Like, I would consider "financial services" to be a subset of things that are denominated in the US Dollar, but Bitcoin could potentially be used for that whole set, not just the financial services segment.
Banks use electricity too, in order to keep the literal lights on at their buildings.
With bitcoin, we have electricity consumption per transaction AANNDDD lights in bldgs to provide services like loans, insurance, trading?
It is not an easy problem.
Also, I've never needed to go into a bitcoin bank in order to talk to a bitcoin bank teller, so that the person at the front desk can deposit my Bitcoin check.
So I'd argue that there would be a whole lot less literal lights in a building, because you don't need to handle those in person services like that.
But this is also ignoring the fact that it is a fundamentally different problem that is being solved.
The problem that Bitcoin is trying to solve is a decentralized payment system that can't be censored by a central authority. Let me know when a real life bank can do THAT.
The amount of energy that goes into maintaining accounts will be the same with maintaining wallets.
The fact that any central authority/gang/thief can seize my wallet by simply stealing my password is a bigger problem than a bank holding on to my transactions...a bank I can trust because of rule of law.
Now we'll have to have fraud prevention for bitcoin...which means more additional energy.
It will be too big to fail and we will close a school somewhere to bail out the value of a string of ascii.
The governments of the world could, at great cost to themselves, but not beyond what they could withstand if necessary, I think, destroy bitcoin.
If bitcoin was a superintelligence, I think it would have dealt with that already?
Just because something can be modeled as an intelligent agent in some respects doesn't mean that it has extreme intelligence.
The agent that is bitcoin is only one part of the agent which is the market. People mine bitcoin because they want to, often because they want to profit monetarily. They profit monetarily because people want bitcoin. People want bitcoin for a variety of reasons, but mainly for either speculation, or for ease of certain types of monetary transactions.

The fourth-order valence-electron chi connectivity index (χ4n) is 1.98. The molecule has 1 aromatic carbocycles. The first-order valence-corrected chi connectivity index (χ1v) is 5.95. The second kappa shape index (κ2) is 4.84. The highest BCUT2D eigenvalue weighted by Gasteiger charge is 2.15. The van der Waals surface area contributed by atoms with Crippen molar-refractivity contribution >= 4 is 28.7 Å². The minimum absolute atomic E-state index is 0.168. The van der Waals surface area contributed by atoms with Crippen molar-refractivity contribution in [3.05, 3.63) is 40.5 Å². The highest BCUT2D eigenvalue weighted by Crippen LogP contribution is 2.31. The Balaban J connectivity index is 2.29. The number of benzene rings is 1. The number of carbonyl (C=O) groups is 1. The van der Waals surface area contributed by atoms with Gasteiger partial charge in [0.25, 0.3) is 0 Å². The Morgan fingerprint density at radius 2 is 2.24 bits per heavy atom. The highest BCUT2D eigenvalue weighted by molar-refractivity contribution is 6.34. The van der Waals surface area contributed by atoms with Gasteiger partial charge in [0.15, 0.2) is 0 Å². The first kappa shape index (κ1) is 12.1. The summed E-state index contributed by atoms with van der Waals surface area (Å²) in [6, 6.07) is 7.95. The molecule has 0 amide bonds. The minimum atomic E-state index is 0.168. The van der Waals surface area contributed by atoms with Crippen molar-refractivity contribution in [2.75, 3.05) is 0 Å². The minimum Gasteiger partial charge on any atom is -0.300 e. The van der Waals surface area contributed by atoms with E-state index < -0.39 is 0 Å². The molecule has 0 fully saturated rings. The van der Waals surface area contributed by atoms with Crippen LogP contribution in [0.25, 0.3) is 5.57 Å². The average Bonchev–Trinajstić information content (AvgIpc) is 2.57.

If we say that bitcoin wants btc to be mined, what does gold want? Does gold want gold to be mined? I realize that there are of course differences, and important ones, but I'm not sure why they contribute much to bitcoin being modeled as intelligent.
I suppose that the possibility of bitcoin changing as a system in a way that people agree on might change something, but I'm not sure how much.
If bitcoin were truly optimizing for the amount of bitcoin in existence, and was able to modify itself to this end, why wouldn't it remove the block reward halving feature?
No, instead, the rate of bitcoin production mostly aligns with the originally intended schedule. The difficulty is adjusted over time in order to keep the time between blocks relatively constant.
The incentive for miners is not "If you use more computational power, the (expected value of the) amount of bitcoin produced will be greater, and you will get that extra amount.". It is "If you use more computational power, the amount of bitcoin produced will be the same, but you are likely to get a larger proportion of it.".
It doesn't act by incentivizing people to take actions which cause there to be more bitcoin (uh, on the margin I mean). As incentivizing people is the only way that it acts, it therefore doesn't act to maximize the amount of bitcoin produced.
So, it is not an agent acting to maximize the amount of bitcoin produced.
Hm, in that case...
It is true that those holding bitcoin are incentivized to cause the price to increase (though this is also true of other currencies.)
But I'm still not sure how it behaves "acts" particularly intelligently towards that end.
Do you mean maximizing the total value of bitcoin, or the price of 1 bitcoin?